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Stitching the West Back TogetherConservation of Working Landscapes$
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Susan Charnley, Thomas E. Sheridan, and Gary P. Nabhan

Print publication date: 2014

Print ISBN-13: 9780226165684

Published to Chicago Scholarship Online: January 2015

DOI: 10.7208/chicago/9780226165851.001.0001

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Conclusions and Policy Implications

Conclusions and Policy Implications

Chapter:
(p.301) Conclusions and Policy Implications
Source:
Stitching the West Back Together
Author(s):

Thomas E. Sheridan

Gary P. Nabhan

Susan Charnley

Publisher:
University of Chicago Press
DOI:10.7208/chicago/9780226165851.003.0025

Several principles to guide successful conservation and restoration of working landscapes arise from the case studies in this book. Long-term, dynamic partnerships that engage in collaboration rather than confrontation are key to achieving meaningful change in the management of western ranch lands and forests. Management activities must cross ownership boundaries and include both public and private lands—which are economically and ecologically interdependent—to successfully conserve large areas. Openness to adaptive management, innovation, and flexibility is needed among participating institutions and policies. Incorporating and even prioritizing local knowledge and workforces improves project outcomes. The most successful working landscapes produce a diversity of commodities and services, and likewise incorporate a variety of conservation approaches in their operations. Long-term commitments by individuals within partner agencies and organizations foster more sound management decisions and policies. Rural communities that create allies among urban and exurban communities are rewarded with greater clout in influencing management policy.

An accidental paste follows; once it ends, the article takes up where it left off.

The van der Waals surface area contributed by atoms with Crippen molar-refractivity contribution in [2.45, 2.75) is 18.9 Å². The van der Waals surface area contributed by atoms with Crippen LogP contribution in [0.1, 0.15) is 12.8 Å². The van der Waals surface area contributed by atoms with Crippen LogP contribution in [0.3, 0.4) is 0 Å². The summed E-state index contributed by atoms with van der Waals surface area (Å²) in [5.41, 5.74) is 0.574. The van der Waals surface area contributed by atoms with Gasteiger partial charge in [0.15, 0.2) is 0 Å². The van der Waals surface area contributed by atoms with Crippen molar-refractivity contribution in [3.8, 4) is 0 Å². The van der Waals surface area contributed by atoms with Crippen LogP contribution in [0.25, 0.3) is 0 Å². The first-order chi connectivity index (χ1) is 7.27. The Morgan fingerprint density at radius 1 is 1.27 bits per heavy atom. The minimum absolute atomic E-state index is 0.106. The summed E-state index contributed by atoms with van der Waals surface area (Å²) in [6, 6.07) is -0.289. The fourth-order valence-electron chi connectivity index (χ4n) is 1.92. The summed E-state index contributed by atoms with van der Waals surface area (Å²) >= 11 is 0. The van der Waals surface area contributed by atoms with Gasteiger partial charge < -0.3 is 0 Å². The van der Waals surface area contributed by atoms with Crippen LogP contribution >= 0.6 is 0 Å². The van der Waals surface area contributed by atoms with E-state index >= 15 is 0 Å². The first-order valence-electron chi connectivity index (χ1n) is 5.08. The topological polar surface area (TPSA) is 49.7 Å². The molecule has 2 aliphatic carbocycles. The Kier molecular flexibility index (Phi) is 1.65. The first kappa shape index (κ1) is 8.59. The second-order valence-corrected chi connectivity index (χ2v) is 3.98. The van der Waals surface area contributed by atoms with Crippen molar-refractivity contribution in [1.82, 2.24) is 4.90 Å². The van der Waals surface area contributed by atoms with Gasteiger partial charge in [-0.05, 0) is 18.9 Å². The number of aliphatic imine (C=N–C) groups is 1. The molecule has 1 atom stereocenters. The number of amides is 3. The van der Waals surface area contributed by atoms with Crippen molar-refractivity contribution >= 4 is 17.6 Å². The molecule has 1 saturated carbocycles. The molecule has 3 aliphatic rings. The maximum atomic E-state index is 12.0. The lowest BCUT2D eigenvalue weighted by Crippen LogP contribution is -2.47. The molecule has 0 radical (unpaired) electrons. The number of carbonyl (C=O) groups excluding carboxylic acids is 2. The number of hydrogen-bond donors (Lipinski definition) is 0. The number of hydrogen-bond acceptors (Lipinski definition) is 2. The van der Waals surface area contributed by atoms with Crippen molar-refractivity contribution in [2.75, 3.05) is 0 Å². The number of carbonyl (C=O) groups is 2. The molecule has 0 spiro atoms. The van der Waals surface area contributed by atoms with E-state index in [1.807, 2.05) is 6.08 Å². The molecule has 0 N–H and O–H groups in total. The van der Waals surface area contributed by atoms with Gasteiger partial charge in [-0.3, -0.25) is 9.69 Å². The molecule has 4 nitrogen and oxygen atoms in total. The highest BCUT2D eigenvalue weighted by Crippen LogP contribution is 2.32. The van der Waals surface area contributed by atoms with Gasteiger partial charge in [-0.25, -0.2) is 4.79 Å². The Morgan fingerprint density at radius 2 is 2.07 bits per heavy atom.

Keywords:   collaboration, dynamic partnerships, working landscapes, local knowledge, management decisions, public policy, ownership boundaries, adaptive management

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